After 50 years, 30 years or pumping and 5 years of cgm use it has been quite the evolution of acceptance. In the beginning I was a teenager and didn’t want to be different in any way so no one even knew I had T1. Then it evolved into viewing it as a weakness or people would see me as an unhealthy person. I still didn’t share it with anyone, didn’t know any other T1"s and avoided all Dr offices etc. It was mixed with a fear of a future of horrible complications and an early death which was how they manipulated “compliance” back then. Wearing a pump was a big HELL NO. It would make it all real and people would know. I was very into fitness and how I looked was (way too) important to me.The clothes I wore were not conducive to say the least to an insulin pump lol. When I finally decided to stick my toe in the water and start pumping I had amazing ways to conceal the pump. Slowly, as I had 3 children, cesarean scars, stretch marks and complications began I finally began to change my perspective. Slowly, my focus was on what was really important. By the time I started using Dexcom I had evolved into a place of gratitude for this amazing tool. I have always worn it on my arm and usually exposed with all kinds of decorative attention getting patches haha. As I look back at it all, it was not a healthy way of coping but it was the only way I knew and I did what I knew at the time. It is what it is. I guess I’m sharing this to say yes, I totally relate to the feeling of being less attractive and I think it’s more common for us as women. It’s something you will come to terms with in time. Personally for me, it was all wrapped up in my road to acceptance of the fact that I have a chronic, life long, progressive disease. Luckily for those diagnosed more recently, due to social media etc. it is more out in the open and more support to help them get to this place of acceptance sooner. :blue_heart:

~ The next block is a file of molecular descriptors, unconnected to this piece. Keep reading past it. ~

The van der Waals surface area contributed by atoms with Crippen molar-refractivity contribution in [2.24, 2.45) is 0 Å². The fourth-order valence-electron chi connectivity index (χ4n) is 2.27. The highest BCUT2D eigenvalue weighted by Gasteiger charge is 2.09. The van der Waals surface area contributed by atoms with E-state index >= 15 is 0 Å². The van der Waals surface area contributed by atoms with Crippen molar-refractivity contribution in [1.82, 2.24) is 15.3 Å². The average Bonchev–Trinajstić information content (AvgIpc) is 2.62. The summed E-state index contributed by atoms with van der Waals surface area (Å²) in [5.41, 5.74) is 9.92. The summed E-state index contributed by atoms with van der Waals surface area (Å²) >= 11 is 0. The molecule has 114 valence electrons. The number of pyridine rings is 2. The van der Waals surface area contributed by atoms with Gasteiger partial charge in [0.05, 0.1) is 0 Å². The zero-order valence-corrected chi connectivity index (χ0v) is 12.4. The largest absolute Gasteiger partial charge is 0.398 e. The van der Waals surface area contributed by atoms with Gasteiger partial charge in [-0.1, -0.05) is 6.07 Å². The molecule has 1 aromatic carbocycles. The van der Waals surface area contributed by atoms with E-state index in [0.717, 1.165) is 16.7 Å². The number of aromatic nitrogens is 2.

Thanks. I hope it doesn’t take me that long to embrace it.


I will check those out soon. Thanks

Thanks for responding. It means so much that someone understands.